The functional capacity of human umbilical vein endothelial cells (HUVEC) grown on Dacron (polyethylene terephthalate; PET) vascular prosthetic material was compared with the function of cells on smooth surfaced PET, tissue culture polystyrene (TCPS), and Natrix-coated TCPS. Prosthetic materials include two knitted fabrics (Bionit I and II) and two woven preparations (DeBakey Soft Woven and Extra Low Porosity). Two entities produced by HUVEC that influence blood coagulation were assessed: the procoagulant tissue factor (TF) and the anticoagulant prostacyclin (PGI2). Although TF activity was stimulated on all substrates by endotoxin (LPS), there was no difference among prostheses and no difference among smooth surface materials, but TF was reduced in cells on the prosthetic materials relative to those on smooth surface substrates. The reduced TF production by HUVEC on prosthetic material could be reversed by returning them to TCPS. In contrast, PGI2 production on prostheses was comparable to that on smooth surfaces for both stimulated and unstimulated cells. Stimulation with histamine (1 μM) gave a 2.4-fold increase in PGI2 whereas mellitin (10 μg/ml) increased production 12.5-fold. The differential response of HUVEC with regard to these two coagulation factors, one of which is secreted and the other membrane bound, may reflect the distorted shape of cells on fibers of the prosthesis.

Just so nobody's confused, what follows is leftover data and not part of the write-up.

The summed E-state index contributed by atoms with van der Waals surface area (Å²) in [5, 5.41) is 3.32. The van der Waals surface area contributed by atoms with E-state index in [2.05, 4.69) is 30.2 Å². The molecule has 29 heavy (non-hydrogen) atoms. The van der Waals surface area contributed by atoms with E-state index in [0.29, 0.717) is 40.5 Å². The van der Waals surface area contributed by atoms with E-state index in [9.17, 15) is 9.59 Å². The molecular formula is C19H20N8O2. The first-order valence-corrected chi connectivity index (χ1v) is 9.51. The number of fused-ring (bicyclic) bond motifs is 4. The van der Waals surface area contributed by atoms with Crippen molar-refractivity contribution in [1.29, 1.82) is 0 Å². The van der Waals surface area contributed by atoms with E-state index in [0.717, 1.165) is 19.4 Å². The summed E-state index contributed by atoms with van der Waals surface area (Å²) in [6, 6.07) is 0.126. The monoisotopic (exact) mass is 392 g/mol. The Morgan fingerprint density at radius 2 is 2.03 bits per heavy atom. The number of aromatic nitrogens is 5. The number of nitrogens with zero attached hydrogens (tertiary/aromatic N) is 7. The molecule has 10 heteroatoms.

ASJC Scopus subject areas
- Biomedical Engineering